MORAL injury occurs “when there is a betrayal of what is right by someone who holds legitimate authority in a high-stakes situation”. The attitude of my diocesan bishop in handling a completely spurious complaint against me in 2016 by a known serial offender gave me complex PTSD, and led to three breakdowns.
Despite my being cleared of all complaints some nine months later, and being cleared by the psychotherapist as fit to return to work, the Bishop refuses me permission to officiate (PTO), thus ending my ministry.
The one meeting with the diocesan bishop during this four-year period began by his asking me whether I was “wired for sound”.
My perception of the absence of love throughout this time has been acute, and could have been so easily rectified by dialogue and prayer, two things surely at the very core of the Christian faith. We are called, above all, to love one another.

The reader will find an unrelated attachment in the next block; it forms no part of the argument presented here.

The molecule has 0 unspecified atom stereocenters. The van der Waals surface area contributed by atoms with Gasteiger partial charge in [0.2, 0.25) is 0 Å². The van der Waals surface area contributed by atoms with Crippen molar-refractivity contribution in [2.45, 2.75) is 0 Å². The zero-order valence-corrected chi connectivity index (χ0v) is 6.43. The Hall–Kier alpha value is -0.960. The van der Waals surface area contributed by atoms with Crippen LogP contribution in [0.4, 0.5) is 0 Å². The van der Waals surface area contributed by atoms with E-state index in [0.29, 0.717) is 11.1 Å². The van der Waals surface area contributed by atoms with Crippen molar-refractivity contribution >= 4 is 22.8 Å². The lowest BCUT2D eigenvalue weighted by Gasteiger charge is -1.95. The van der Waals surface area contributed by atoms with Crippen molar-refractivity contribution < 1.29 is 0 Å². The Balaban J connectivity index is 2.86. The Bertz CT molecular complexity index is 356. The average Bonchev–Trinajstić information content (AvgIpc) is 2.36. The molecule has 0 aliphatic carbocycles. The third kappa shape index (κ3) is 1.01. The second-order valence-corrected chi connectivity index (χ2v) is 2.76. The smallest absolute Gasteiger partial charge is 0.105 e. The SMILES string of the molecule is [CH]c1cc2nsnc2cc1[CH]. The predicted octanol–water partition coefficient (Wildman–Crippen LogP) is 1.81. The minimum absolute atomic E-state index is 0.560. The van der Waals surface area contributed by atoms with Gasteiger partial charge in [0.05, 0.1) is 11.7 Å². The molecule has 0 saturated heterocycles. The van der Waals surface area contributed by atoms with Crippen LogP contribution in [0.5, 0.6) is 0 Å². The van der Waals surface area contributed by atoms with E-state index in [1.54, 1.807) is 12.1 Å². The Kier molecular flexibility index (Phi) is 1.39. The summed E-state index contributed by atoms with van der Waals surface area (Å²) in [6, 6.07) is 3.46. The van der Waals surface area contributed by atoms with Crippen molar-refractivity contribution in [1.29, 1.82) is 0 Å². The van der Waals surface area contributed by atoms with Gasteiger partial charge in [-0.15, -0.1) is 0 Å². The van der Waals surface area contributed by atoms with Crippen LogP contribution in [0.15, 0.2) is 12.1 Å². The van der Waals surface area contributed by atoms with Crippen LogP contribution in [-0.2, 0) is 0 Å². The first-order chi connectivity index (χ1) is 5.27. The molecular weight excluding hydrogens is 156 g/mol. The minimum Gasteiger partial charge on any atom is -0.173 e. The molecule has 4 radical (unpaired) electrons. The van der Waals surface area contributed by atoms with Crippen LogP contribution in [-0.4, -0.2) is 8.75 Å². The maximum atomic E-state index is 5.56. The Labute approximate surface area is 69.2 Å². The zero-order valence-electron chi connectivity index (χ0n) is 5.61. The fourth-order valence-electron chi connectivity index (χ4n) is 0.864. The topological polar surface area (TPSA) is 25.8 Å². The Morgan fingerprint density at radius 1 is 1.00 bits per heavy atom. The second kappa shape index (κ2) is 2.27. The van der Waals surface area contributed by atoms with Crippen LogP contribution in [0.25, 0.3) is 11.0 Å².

It was my counsellor who pointed out to me the correlation between domestic abuse and my own experiences. When I was ordained, I gave my body, soul, and mind to God’s service. It is thus more akin to a marriage than an employment contract.
A classic symptom of abuse is not being heard. I have not been. I have repeatedly asked for a reason that my PTO is being withheld, and no evidenced reason has been given. My self-esteem was already at rock bottom when the suffragan bishop stated that she “would not grant anyone PTO who she did not consider would be an asset to the Church”, and she wasn’t going to give it to me. I have 13 years of exemplary ministry behind me, with no complaints other than the one mentioned above.
I have been judged and found guilty by people who have never bothered to get to know me. I have received nothing but unevidenced condemnation and contempt. Even a criminal has a right to know what he or she is accused of. Apparently clergy don’t. I now feel completely isolated. I have lost my vocation, housing, income, church community, and self-respect.
Read our full report on the Sheldon survey here